- The topic should not be one where ongoing research or other activities in progress might be expected to render the synthesis obsolete shortly after completion.
For each specific synthesis topic selected, TRB forms a topic panel of experts in the subject area to guide the researchers in organizing and evaluating data collected and to review the synthesis report. At its first meeting, each topic panel thoroughly discusses the topic, refines the tentative scope, suggests sources of information, and selects a consultant based on expression of interest received typically in response to an industry wide solicitation. Following this meeting, an agreement is negotiated with the selected consultant to gather information on the topic, synthesize it, and draft a report. For each synthesis topic, the objectives are (1) to locate and assemble documented information; (2) to learn what practice has been used for solving or alleviating problems; (3) to identify all ongoing research; (4) to learn what problems remain largely unsolved; and (5) to organize, evaluate, and document the useful information that is acquired. Each synthesis will be an immediately useful document that records practices that were acceptable within the limitations of the knowledge available at the time of its preparation.
11-03/Topic S01-01 Innovative Finance and Alternative Sources of Revenue for Airports
11-03/Topic S01-02 Airport Economic Development Opportunities and Incentives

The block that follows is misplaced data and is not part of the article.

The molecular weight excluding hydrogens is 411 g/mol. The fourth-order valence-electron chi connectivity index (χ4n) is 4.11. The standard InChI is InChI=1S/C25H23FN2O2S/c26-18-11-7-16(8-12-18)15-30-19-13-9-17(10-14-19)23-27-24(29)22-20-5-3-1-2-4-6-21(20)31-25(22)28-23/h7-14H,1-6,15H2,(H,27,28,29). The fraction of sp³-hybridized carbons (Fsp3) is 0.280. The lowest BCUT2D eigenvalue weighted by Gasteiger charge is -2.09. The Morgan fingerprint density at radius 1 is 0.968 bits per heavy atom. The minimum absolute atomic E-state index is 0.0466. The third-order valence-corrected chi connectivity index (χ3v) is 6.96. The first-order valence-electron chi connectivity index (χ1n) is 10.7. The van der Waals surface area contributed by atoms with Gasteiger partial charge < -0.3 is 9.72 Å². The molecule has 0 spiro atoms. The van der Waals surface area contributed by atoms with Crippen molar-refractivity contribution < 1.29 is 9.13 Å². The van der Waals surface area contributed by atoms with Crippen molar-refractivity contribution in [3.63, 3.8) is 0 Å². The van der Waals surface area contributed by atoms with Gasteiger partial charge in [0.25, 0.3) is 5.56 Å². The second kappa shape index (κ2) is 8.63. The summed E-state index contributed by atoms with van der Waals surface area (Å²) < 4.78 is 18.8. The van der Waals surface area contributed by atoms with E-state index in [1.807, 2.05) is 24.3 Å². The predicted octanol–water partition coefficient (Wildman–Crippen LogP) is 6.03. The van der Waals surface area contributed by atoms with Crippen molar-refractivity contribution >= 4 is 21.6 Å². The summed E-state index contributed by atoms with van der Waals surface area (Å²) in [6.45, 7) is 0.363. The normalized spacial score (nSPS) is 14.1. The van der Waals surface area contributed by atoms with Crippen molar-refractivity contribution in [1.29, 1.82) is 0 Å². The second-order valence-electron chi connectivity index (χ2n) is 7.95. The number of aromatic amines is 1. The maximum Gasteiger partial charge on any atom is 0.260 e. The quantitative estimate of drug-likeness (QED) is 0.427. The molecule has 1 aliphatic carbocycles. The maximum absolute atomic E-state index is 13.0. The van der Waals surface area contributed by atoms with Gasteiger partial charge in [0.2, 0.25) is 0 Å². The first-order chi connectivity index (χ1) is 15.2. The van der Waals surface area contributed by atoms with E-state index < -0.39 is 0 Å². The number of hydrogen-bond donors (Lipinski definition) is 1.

TRB’s Airport Cooperative Research Program (ACRP) Synthesis 1: Innovative Finance and Alternative Sources of Revenue for Airports explores alternative financing options and revenue sources currently available or that could be available in the future to airport operators, stakeholders, and policymakers in the United States. The report examines common capital funding sources used by airport operators, a reviews capital financing mechanisms used by airports, describes various revenue sources developed by airport operators, and a reviews privatization options available to U.S. airport operators.
11-03/Topic S01-03 Airport Insurance Coverage and Risk Management Practices
TRB’s Airport Cooperative Research Program (ACRP) Synthesis 19: Airport Revenue Diversification explores the different sources of revenue for airports, separating core aeronautical revenue from ancillary revenues. The report also examines ways that airports have diversified activities and highlights the challenges that arise when non-aeronautical activity is proposed on land that is subject to Federal Aviation Administration grants obligations and assurances.
11-03/Topic S01-04 Airline and Airport-Airline Consortiums to Manage Terminals and Equipment